The commission’s evaluation was kept under wraps for fear of mass public panic, compounded by daily news reports, both domestic and international, of conflicting information regarding the severity of the crisis and levels of leaked radiation.
The report, however, surfaced publicly in January much to the chagrin of both the Japanese and the international community and trust in the Japanese government’s handling of the crisis plummeted further amid harsh international and local criticism.
A MYTH OF SAFETY
The nuclear disaster caused thousands of people to be displaced and rehoused in temporary shelters as the ineffective communication between the government’s nuclear agencies and the plant’s operator became publicly ridiculed, with discerning citizens deferring to international nuclear watchdogs like the International Atomic Energy Agency (IAEA) for more trustworthy information.
Indeed, Kan unceremoniously stepped down at the end of August to take responsibility for his government’s slow response to the nuclear crisis and inability to communicate clearly and effectively with TEPCO and his domestic nuclear agencies.
Japan’s current prime minister Yoshihiko Noda admitted during a recent press conference that the Kan government monumentally failed to respond to and deal with the triple disasters of last March and lambasted Kan and his cabinet for being sluggish in passing on vital information and for being overly reliant on “a myth of safety” regarding nuclear power.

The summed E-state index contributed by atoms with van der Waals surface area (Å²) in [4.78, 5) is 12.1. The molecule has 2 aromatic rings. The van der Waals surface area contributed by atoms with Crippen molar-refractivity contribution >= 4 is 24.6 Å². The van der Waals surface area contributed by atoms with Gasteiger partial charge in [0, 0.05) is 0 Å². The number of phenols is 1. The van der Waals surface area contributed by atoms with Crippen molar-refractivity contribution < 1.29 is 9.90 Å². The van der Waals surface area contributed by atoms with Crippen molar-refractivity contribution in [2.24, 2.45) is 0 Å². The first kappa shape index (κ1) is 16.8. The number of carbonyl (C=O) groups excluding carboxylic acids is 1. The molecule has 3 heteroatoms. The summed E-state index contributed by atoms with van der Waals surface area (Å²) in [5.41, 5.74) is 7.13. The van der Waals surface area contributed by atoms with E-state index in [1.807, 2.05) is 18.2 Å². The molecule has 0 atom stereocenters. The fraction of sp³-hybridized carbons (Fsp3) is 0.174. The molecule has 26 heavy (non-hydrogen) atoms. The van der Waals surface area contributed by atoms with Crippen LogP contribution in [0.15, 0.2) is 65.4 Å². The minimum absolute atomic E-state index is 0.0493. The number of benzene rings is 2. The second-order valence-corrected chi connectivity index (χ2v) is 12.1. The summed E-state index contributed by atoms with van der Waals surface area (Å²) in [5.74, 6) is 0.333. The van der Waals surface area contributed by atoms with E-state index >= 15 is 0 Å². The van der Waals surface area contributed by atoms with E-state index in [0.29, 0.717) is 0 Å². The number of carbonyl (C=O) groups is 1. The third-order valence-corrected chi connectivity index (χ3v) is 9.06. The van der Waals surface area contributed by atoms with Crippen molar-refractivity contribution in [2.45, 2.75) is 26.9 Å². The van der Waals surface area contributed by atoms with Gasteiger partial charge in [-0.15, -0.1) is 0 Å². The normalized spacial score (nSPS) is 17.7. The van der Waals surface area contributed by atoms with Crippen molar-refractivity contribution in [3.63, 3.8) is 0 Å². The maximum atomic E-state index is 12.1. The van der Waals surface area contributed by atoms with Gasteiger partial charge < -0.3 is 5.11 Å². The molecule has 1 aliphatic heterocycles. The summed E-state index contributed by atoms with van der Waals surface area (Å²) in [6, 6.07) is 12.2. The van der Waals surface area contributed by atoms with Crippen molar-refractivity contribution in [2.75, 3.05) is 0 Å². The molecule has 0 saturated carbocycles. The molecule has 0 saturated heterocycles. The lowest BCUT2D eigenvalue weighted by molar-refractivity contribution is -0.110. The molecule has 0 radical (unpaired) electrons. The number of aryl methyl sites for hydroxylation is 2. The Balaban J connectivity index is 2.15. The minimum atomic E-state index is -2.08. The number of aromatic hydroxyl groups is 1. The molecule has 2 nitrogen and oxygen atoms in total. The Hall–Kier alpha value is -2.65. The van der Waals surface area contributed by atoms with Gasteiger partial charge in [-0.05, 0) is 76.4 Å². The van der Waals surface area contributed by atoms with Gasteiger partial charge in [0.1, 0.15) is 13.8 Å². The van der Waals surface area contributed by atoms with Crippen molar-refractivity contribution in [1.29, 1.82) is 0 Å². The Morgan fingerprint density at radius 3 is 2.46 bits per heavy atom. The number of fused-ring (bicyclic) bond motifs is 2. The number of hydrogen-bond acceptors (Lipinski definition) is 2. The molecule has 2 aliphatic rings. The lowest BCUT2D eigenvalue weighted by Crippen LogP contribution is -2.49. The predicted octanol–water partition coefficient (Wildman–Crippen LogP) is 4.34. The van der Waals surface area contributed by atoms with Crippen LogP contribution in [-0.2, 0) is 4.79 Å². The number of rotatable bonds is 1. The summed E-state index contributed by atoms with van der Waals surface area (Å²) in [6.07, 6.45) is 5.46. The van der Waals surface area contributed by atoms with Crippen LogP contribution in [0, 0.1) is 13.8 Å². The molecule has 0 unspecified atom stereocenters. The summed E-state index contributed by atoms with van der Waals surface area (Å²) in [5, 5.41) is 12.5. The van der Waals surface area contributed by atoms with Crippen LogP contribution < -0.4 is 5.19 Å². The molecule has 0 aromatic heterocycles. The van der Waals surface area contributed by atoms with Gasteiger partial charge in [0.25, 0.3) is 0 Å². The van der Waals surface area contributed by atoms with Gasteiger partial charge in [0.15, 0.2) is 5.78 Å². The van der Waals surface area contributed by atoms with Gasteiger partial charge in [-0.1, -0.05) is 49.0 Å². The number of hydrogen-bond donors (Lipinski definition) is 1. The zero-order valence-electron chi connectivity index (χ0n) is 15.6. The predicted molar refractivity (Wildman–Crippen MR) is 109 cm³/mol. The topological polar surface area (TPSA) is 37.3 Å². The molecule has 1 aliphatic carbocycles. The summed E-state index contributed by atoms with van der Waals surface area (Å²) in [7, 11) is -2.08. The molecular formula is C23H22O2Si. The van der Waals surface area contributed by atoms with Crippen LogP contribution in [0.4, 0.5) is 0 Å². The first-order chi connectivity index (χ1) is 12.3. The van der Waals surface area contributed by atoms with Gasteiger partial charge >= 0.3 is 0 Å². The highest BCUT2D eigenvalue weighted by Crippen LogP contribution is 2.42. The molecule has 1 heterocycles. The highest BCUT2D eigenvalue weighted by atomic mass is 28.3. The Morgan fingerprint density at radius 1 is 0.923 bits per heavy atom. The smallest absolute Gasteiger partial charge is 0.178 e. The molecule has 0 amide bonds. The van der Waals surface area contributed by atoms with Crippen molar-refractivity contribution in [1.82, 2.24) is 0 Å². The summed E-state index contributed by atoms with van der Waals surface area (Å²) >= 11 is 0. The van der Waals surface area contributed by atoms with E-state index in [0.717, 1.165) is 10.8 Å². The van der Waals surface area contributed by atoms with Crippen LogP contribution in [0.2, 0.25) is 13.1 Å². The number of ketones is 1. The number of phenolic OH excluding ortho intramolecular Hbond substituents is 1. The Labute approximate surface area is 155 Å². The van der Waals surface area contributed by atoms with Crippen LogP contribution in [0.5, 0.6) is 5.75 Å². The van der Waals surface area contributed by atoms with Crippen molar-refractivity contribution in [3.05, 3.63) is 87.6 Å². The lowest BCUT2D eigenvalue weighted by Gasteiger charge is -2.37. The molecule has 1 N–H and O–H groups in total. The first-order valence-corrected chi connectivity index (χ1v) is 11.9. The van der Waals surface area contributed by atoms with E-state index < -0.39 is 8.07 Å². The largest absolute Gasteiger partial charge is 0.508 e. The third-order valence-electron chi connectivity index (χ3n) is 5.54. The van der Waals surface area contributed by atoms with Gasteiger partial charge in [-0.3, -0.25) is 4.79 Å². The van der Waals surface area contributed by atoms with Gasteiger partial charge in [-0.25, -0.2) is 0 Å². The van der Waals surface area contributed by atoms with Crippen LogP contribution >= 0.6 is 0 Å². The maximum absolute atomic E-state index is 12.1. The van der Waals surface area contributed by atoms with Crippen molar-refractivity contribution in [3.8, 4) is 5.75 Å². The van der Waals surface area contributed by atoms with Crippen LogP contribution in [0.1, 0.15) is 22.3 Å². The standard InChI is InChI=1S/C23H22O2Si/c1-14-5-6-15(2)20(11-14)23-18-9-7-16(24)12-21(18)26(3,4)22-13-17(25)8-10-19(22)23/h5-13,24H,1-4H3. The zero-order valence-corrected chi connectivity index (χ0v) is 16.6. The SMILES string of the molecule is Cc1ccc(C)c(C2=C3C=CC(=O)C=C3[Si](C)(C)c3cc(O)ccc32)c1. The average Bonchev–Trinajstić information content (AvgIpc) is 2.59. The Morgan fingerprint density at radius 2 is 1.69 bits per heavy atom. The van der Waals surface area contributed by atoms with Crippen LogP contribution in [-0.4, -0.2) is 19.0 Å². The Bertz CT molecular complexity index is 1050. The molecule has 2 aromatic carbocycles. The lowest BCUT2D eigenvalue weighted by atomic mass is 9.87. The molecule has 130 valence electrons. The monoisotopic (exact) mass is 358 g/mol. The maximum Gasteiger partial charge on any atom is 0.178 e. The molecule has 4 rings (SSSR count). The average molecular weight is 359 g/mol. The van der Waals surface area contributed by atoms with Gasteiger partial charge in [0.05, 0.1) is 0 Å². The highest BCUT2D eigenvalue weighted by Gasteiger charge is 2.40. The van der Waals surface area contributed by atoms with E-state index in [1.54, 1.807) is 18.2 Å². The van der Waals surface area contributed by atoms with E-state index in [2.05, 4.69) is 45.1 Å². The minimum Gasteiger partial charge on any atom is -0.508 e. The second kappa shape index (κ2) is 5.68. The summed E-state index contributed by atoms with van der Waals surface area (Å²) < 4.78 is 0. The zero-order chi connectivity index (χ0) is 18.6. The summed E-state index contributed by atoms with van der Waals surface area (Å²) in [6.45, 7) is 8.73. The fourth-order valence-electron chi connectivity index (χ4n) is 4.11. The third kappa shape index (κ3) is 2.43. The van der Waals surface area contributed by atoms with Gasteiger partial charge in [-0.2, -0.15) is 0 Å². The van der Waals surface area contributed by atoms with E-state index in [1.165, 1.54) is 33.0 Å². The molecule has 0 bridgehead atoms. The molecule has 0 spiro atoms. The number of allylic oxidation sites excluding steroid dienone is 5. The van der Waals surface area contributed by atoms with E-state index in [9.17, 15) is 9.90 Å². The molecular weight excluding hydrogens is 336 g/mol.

“We can no longer make the excuse that what was unpredictable and outside our imagination has happened,” Noda said. “Crisis management requires us to imagine what may be outside our imagination.”
LESSONS LEARNED [? …take the following with a grain of salt – ZS]
The prime minister went on to say that through the ineptitude of the former administration, a number of important lessons have been learned. That would ensure that were a similar disaster to happen, the nation’s nuclear plants, following a series of stringent safety and stress tests, would be better equipped to deal with failing cooling systems, with potential power outages not resulting in reactors melting down, as was the case with Fukushima.
While the likelihood is that the complete decommissioning of the stricken reactors at the Fukushima No.1 nuclear power plant will take 30 years or more according to the Japan Atomic Energy Commission, and public concerns about nuclear power have sparked intense debate on utilizing alternative energy sources. Noda stands charged to move forward practically and responsibly as he looks to bring the nation’s idled reactors back online.
“We can say in hindsight that the government, business and scholars had all been seeped in a myth of safety, but the responsibility must be shared,” the Japanese leader said.
Edited by Zuo Shou
See also: “‘Planetary Genocide’: Fukushima One Year Later : The Poisoning of Planet Earth” by Dr. Ilya Sandra Perlingieri – http://www.globalresearch.ca/index.php?context=va&aid=29658